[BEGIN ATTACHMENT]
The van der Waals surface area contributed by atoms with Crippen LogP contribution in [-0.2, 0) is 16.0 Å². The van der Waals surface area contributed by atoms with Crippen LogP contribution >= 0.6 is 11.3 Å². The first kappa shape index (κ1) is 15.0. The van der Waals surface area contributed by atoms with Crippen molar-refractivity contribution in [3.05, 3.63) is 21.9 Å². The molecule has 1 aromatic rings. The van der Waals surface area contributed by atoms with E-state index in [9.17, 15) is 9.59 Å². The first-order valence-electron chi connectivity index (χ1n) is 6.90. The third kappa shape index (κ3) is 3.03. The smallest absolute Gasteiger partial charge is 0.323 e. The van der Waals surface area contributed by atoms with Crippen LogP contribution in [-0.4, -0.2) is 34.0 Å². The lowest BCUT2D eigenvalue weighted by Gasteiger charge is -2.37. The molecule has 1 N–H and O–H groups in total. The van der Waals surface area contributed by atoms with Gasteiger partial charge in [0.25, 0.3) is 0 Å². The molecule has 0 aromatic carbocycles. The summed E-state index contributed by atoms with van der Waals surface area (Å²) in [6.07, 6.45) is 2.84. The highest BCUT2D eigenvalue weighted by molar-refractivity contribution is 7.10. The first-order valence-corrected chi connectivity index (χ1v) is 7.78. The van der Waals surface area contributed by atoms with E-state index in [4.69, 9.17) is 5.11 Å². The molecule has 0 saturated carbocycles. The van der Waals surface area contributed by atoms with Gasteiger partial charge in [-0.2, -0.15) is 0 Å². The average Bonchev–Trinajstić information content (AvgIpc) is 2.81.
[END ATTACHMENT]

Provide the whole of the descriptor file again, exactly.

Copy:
The van der Waals surface area contributed by atoms with Crippen LogP contribution in [-0.2, 0) is 16.0 Å². The van der Waals surface area contributed by atoms with Crippen LogP contribution >= 0.6 is 11.3 Å². The first kappa shape index (κ1) is 15.0. The van der Waals surface area contributed by atoms with Crippen molar-refractivity contribution in [3.05, 3.63) is 21.9 Å². The molecule has 1 aromatic rings. The van der Waals surface area contributed by atoms with E-state index in [9.17, 15) is 9.59 Å². The first-order valence-electron chi connectivity index (χ1n) is 6.90. The third kappa shape index (κ3) is 3.03. The smallest absolute Gasteiger partial charge is 0.323 e. The van der Waals surface area contributed by atoms with Crippen LogP contribution in [-0.4, -0.2) is 34.0 Å². The lowest BCUT2D eigenvalue weighted by Gasteiger charge is -2.37. The molecule has 1 N–H and O–H groups in total. The van der Waals surface area contributed by atoms with Gasteiger partial charge in [0.25, 0.3) is 0 Å². The molecule has 0 aromatic carbocycles. The summed E-state index contributed by atoms with van der Waals surface area (Å²) in [6.07, 6.45) is 2.84. The highest BCUT2D eigenvalue weighted by molar-refractivity contribution is 7.10. The first-order valence-corrected chi connectivity index (χ1v) is 7.78. The van der Waals surface area contributed by atoms with E-state index in [4.69, 9.17) is 5.11 Å². The molecule has 0 saturated carbocycles. The van der Waals surface area contributed by atoms with Gasteiger partial charge in [-0.2, -0.15) is 0 Å². The average Bonchev–Trinajstić information content (AvgIpc) is 2.81.